Return to search

Tokyo Summit: ‘Be prepared for political volatility’

Despite rising uncertainty, panellists today underlined the potential created by data services as the ‘fourth utility’ amid strong public support for infrastructure.

With a busy electoral calendar in Europe and much yet to be known on the US President’s priorities, political volatility is not going to end anytime soon, three investment managers said during the keynote panel of Infrastructure Investor’s Tokyo Summit today.

In the US, the Trump administration, which took office earlier this year, has brought a very different outlook on politics, commented Neil Brown, director of the KKR Global Institute.

The details and implementation of Trump’s proposed policies remain unknown. However, tax reforms in the US will be a positive move from which local corporates will benefit the most, Brown noted.

President Trump’s $1 trillion plan to revamp the country’s infrastructure has attracted investors’ attention from around the world. Brown expected foreign investment in the US to increase, but taking a direct approach will not be easy without a local partner, he said.

He thought PPPs would be a major contributor to dealflow but warned that “there won’t be a book of PPP projects for investors to flip through and pick, and people have to find the opportunities themselves”.

In Europe, investors remain cautious over Brexit arrangements and elections in continental Europe. Discussions in France about Europe’s future, for example, will not end with the country’s presidential election, expected Robert Wall, a partner at Hermes Investment Management. Brown commented that European political parties, becoming more fragmented, may adopt a more inward-looking view.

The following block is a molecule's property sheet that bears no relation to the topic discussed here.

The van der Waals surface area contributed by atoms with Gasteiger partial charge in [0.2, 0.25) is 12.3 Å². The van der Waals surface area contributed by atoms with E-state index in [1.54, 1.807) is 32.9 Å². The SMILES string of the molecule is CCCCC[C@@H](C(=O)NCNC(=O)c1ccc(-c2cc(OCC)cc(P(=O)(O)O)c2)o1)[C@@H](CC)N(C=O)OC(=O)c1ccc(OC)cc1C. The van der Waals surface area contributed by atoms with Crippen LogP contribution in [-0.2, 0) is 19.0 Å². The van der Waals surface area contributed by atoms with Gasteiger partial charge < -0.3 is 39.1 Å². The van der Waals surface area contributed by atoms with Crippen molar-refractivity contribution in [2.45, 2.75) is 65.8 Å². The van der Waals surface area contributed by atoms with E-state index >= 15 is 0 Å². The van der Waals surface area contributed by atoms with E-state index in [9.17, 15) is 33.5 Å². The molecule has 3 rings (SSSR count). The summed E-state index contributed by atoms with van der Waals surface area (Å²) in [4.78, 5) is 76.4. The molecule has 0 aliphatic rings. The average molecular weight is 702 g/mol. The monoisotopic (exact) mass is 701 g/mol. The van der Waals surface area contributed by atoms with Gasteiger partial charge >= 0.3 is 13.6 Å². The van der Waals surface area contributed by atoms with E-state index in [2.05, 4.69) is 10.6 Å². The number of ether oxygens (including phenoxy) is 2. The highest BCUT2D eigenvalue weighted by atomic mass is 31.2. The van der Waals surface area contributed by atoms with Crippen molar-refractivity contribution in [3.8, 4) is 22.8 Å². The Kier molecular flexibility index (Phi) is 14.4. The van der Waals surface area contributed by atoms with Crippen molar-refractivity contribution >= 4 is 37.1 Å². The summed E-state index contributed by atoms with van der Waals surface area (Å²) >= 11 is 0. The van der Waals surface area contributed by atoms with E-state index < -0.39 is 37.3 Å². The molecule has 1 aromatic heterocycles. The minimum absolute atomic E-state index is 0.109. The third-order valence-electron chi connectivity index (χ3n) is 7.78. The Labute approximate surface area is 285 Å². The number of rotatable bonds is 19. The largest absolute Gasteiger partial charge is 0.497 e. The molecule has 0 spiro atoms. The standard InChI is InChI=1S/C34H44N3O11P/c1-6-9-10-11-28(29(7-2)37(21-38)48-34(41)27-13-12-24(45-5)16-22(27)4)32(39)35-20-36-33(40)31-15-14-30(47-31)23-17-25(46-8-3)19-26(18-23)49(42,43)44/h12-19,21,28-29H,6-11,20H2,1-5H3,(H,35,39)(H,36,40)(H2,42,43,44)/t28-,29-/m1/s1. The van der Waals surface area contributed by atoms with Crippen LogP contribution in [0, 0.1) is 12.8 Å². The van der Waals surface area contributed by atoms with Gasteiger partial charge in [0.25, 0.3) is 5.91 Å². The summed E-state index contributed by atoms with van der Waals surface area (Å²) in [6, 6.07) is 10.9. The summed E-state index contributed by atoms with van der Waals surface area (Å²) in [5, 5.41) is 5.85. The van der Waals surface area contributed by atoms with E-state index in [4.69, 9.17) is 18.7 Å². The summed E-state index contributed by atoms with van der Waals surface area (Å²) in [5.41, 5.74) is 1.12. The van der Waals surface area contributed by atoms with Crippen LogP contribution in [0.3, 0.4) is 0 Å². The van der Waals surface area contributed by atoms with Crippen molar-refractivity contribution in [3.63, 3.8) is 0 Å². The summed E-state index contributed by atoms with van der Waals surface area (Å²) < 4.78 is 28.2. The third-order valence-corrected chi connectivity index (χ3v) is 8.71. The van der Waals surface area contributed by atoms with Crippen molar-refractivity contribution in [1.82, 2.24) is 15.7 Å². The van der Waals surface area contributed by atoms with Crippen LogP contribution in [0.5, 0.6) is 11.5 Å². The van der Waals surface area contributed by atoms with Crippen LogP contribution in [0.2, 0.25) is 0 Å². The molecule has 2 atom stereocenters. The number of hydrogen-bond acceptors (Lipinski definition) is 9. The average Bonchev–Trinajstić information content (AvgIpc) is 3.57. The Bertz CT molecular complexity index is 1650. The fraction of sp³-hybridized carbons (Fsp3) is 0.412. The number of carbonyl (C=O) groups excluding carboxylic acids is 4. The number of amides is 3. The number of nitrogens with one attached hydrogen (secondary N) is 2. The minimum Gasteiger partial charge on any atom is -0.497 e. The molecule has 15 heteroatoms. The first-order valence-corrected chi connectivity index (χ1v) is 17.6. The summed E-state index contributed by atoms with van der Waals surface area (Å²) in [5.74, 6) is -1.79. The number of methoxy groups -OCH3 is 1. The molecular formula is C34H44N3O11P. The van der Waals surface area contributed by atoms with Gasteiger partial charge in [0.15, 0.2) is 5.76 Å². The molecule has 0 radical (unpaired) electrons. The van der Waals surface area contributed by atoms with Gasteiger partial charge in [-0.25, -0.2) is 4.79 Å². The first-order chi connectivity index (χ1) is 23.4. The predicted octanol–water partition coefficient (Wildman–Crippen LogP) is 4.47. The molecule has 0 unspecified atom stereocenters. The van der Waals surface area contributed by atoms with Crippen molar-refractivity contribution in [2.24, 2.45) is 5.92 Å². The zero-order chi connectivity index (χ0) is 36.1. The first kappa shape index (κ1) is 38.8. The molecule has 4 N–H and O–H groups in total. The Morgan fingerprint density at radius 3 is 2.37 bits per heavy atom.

“Despite such changes, however, the European infrastructure market is in good health,” said Martin Lennon, head of Infracapital. Wall echoed this view, observing that infrastructure is well suited to ride through economic cycles.

Asked about what questions they most often received from Asian investors, our panellists observed these were not always as conservative as assumed: Wall said LPs from the Far East were “ok with higher-risk investment” while Lennon noted they were happy with investing in euros and dollars.

Still, uncertainty in Europe and the US remained a concern. On a recent trip to China, Brown said, “I was asked: 'When is volatility going to stop?'. My answer was 'not any time soon'.”

Lennon thought the entire power utility value-chain would continue to offer opportunities, ranging from more mature segments – power generation and renewables, as well as distribution and transmission – to more novel sectors like energy storage.

He also referred to the communications sector, including fibre optic networks and data services, as the “fourth utility”. Amid strong public support for infrastructure, Hall concluded, these areas would allow institutional investors to tune in to fresh opportunities in the realm of regulated assets.